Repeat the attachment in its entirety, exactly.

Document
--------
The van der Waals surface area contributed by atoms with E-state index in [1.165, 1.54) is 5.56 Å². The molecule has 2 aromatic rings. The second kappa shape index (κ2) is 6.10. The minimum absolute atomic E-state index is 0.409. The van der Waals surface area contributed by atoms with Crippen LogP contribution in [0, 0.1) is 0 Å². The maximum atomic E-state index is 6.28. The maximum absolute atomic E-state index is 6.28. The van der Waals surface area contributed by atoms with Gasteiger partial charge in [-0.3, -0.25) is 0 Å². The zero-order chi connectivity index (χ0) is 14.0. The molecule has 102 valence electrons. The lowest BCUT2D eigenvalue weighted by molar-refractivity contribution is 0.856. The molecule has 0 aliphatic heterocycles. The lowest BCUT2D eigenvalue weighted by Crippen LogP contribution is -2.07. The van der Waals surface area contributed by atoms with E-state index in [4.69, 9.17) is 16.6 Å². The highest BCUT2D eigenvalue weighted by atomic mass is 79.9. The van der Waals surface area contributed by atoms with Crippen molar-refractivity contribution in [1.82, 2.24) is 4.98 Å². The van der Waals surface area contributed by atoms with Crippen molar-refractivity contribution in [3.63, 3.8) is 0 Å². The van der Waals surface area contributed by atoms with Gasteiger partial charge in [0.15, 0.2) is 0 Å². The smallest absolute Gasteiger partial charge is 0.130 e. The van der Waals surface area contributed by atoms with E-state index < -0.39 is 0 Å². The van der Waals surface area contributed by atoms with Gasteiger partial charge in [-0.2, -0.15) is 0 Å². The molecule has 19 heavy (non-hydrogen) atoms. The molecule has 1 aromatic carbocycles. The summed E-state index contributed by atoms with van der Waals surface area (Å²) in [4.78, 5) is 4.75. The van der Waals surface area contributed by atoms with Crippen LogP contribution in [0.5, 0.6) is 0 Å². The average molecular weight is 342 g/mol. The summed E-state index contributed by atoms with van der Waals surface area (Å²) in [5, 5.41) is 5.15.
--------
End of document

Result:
The van der Waals surface area contributed by atoms with E-state index in [1.165, 1.54) is 5.56 Å². The molecule has 2 aromatic rings. The second kappa shape index (κ2) is 6.10. The minimum absolute atomic E-state index is 0.409. The van der Waals surface area contributed by atoms with Crippen LogP contribution in [0, 0.1) is 0 Å². The maximum atomic E-state index is 6.28. The maximum absolute atomic E-state index is 6.28. The van der Waals surface area contributed by atoms with Gasteiger partial charge in [-0.3, -0.25) is 0 Å². The zero-order chi connectivity index (χ0) is 14.0. The molecule has 102 valence electrons. The lowest BCUT2D eigenvalue weighted by molar-refractivity contribution is 0.856. The molecule has 0 aliphatic heterocycles. The lowest BCUT2D eigenvalue weighted by Crippen LogP contribution is -2.07. The van der Waals surface area contributed by atoms with E-state index in [4.69, 9.17) is 16.6 Å². The highest BCUT2D eigenvalue weighted by atomic mass is 79.9. The van der Waals surface area contributed by atoms with Crippen molar-refractivity contribution in [1.82, 2.24) is 4.98 Å². The van der Waals surface area contributed by atoms with Crippen molar-refractivity contribution in [3.63, 3.8) is 0 Å². The van der Waals surface area contributed by atoms with Gasteiger partial charge in [0.15, 0.2) is 0 Å². The smallest absolute Gasteiger partial charge is 0.130 e. The van der Waals surface area contributed by atoms with E-state index < -0.39 is 0 Å². The van der Waals surface area contributed by atoms with Gasteiger partial charge in [-0.2, -0.15) is 0 Å². The molecule has 19 heavy (non-hydrogen) atoms. The molecule has 1 aromatic carbocycles. The summed E-state index contributed by atoms with van der Waals surface area (Å²) in [4.78, 5) is 4.75. The van der Waals surface area contributed by atoms with Crippen LogP contribution in [0.5, 0.6) is 0 Å². The average molecular weight is 342 g/mol. The summed E-state index contributed by atoms with van der Waals surface area (Å²) in [5, 5.41) is 5.15.